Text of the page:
Other manufacturers have now caught up with the Qashqai and are offering more versatile and more modern-feeling compact crossovers, but this Nissan continues to be an effective family holdall
Attractive, inoffensive looks
Roomy, well-styled interior
Comfortable, well-damped ride
Ponderous gearchange
A little too much body roll
+2 model's third-row seats useful but very cramped

Nissan Qashqai Mk1 review (2007-2013)

The original Qashqai is still a very desirable crossover SUV

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What is the Nissan Qashqai?

Take one part family hatchback, one part people carrier and two parts off-roader. Stir well and voilà – you’ve got the Nissan Qashqai.  It sounds a bit of a mongrel but make no mistake, since the model was launched in 2007 in five-door form followed a year later by the five-door, seven-seat +2, it has been unfailingly popular. The Qashqai was refreshed in 2010 with styling tweaks inside and out, sufficient to make it Britain’s sixth best-selling new car in 2012 and 2013, as well as the most popular SUV.

To keep it high on people’s shopping lists, Nissan left nothing to chance. Mk1 Qashqai buyers are spoilt for choice with a wide range of trim levels and engines available with both the five and the five-door +2.  There are two petrol engines (1.6 and 2-litre) and three diesels (1.5,1.6 and 2-litre).

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Trim levels ascend from Visia through Acenta, n-tec+ and 360 (tested here), to the range-topping Tekna. Bluetooth, four electric windows, air-con, remote locking and alloy wheels are standard across the range.

Like most new soft-roaders, you can have your Qashqai in two or semi-permanent four-wheel drive. The cheapest Qashqai is the 1.6 Visia 5dr; the most expensive, the 2.0 dCi Tekna 4WD auto 5dr. Despite strong sales, residual values of the Qashqai hold up well. 


The drive

It’s a high-riding, quasi off-roader so expect lots of body roll and mushy steering, right? Up to a point.  Despite its 2010 facelift, the Qashqai did begin to feel a bit outdated by the time of its replacement at the beginning of 2014. On first acquaintance, our test car felt less composed in corners and on bumpy roads than newer rivals such as the Mazda CX5, and its 1.6-litre, 130hp diesel engine (it entered the line-up last year) less eager from low revs.  But as the miles went by, and as passengers piled on board, slowly and surely the Nissan’s apparently soft-riding set-up began to take on a different, more pleasing character.

At its heart is great damping, an ability to keep body roll in check and the car poised and controllable on bumpy, twisting roads. Meanwhile, with the engine spinning smoothly and quietly in its working rev range, the Qashqai bowls along fluently and economically.

The gearbox divided opinion, some testers finding it smooth and sweetly mechanical, others ponderous and the throw a little long. Engaging four-wheel drive via the selector knob positioned near the handbrake makes no discernible difference to the drive; you’d need to be in a sticky spot for the car’s All-mode 4×4 system to cut in and apportion drive to those wheels most in need of it.


The interior

Like the exterior, the cabin is conservatively but attractively styled, and clothed in quality materials. It neither prompts squeals of delight nor groans of disapproval, no small achievement in this sector and doubtless one of the reasons the car is so popular.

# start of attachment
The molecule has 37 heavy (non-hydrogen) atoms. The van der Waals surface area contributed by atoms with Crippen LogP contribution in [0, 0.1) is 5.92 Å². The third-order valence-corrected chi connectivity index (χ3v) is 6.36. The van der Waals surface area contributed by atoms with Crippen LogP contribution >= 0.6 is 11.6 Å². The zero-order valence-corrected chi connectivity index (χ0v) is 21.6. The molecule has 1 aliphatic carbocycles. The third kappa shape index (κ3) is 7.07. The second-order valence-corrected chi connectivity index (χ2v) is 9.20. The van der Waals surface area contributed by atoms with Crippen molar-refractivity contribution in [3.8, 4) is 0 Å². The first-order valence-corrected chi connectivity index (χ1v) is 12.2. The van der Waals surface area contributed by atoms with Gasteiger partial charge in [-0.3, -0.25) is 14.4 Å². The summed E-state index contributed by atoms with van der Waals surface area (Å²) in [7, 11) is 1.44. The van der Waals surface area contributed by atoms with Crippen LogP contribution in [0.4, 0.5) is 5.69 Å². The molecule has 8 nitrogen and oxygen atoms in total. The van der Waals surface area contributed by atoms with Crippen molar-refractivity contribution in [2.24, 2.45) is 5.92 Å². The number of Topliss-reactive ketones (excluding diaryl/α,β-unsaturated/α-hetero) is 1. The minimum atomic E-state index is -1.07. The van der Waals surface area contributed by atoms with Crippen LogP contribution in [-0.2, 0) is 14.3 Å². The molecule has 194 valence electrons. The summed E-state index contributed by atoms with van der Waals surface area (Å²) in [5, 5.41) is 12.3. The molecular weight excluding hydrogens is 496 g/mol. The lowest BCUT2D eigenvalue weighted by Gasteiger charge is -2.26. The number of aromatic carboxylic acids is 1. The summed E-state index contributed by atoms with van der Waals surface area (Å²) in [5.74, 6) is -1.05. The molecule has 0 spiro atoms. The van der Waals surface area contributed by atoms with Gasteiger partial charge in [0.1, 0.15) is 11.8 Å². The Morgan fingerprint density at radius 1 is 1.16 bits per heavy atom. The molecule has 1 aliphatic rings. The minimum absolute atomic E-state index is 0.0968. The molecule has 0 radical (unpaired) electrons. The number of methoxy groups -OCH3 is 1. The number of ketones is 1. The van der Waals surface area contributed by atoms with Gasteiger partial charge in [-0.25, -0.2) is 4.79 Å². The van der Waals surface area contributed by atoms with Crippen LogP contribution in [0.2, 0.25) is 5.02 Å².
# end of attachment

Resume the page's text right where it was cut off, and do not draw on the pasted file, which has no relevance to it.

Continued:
The fascia is sensibly laid out. It would be a little austere were it not for the occasional touches of aluminium-effect plastic at the base of the gearshift, on the door pull and around the steering wheel controls.

There’s a well-integrated infotainment screen on the centre console where, on our test vehicle, we could view a 360-degree image of the area immediately outside the car. It’s useful for identifying cyclists in dense, stop-start traffic but ultimately, it feels like a novelty.

The rear cabin is roomy while on the +2 version there’s an additional row of two individual, folding seats. The model’s wheelbase is 135mm longer than the standard five-door’s to accommodate them but they are suitable only for children. Again it’s an efficient but austere environment; we were grateful for our test car’s panoramic glass roof.


What to look out for

The Nissan Qashqai has performed well in reliability and quality surveys, including those by JD Power and Warranty Direct, and Nissan as a whole is generally well-rated in the UK — behind the other Japanese manufacturers, but ahead of most of the rest. Diesels used mainly for short low-speed journeys have suffered sooting-up of their particulate filters, there have been problems with rear shock absorbers, and there have reports of quality niggles including leaking windscreens, weedy air con and trim defects as well as gearbox troubles with the CVT and in 2.0 dCi diesels.

Nissan has carried out recalls for front suspension and steering faults that could lead to a loss of vehicle control, seizing air conditioning compressors and engine stalling, fuel leaks from the particulate filters, potential for failure of the electric power steering and leaks from the fuel filter hose, a fairly lengthy list. Make sure any Qashqai you’re considering has had these jobs done.

The one to buy

Nissan Qashqai



1598cc, 4 cylinders, (diesel)
130hp @ 4000rpm
236 lb ft @ 1750rpm
6-speed manual
0-62mph in 10.3sec
Top speed:
62.8mpg (combined)
Road tax band:
L 4330mm, W 11780mm, H 1615mm


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